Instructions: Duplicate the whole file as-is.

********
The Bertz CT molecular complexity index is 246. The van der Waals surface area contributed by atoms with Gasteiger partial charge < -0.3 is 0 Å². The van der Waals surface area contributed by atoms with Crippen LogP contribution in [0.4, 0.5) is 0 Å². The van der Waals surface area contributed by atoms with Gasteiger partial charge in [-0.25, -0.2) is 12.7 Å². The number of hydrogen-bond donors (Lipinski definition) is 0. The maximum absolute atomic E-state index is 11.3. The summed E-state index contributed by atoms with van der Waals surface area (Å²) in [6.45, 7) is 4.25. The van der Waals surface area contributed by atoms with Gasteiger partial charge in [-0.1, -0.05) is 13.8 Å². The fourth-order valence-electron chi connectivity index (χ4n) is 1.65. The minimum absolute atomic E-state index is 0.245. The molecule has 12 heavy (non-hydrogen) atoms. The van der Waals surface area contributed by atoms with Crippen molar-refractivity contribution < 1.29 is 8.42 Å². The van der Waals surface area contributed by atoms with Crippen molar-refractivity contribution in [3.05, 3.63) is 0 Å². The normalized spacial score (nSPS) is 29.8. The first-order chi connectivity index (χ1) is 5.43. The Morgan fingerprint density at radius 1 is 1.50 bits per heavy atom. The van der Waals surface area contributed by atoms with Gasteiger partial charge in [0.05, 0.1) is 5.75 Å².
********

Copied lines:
The Bertz CT molecular complexity index is 246. The van der Waals surface area contributed by atoms with Gasteiger partial charge < -0.3 is 0 Å². The van der Waals surface area contributed by atoms with Crippen LogP contribution in [0.4, 0.5) is 0 Å². The van der Waals surface area contributed by atoms with Gasteiger partial charge in [-0.25, -0.2) is 12.7 Å². The number of hydrogen-bond donors (Lipinski definition) is 0. The maximum absolute atomic E-state index is 11.3. The summed E-state index contributed by atoms with van der Waals surface area (Å²) in [6.45, 7) is 4.25. The van der Waals surface area contributed by atoms with Gasteiger partial charge in [-0.1, -0.05) is 13.8 Å². The fourth-order valence-electron chi connectivity index (χ4n) is 1.65. The minimum absolute atomic E-state index is 0.245. The molecule has 12 heavy (non-hydrogen) atoms. The van der Waals surface area contributed by atoms with Crippen molar-refractivity contribution < 1.29 is 8.42 Å². The van der Waals surface area contributed by atoms with Crippen molar-refractivity contribution in [3.05, 3.63) is 0 Å². The normalized spacial score (nSPS) is 29.8. The first-order chi connectivity index (χ1) is 5.43. The Morgan fingerprint density at radius 1 is 1.50 bits per heavy atom. The van der Waals surface area contributed by atoms with Gasteiger partial charge in [0.05, 0.1) is 5.75 Å².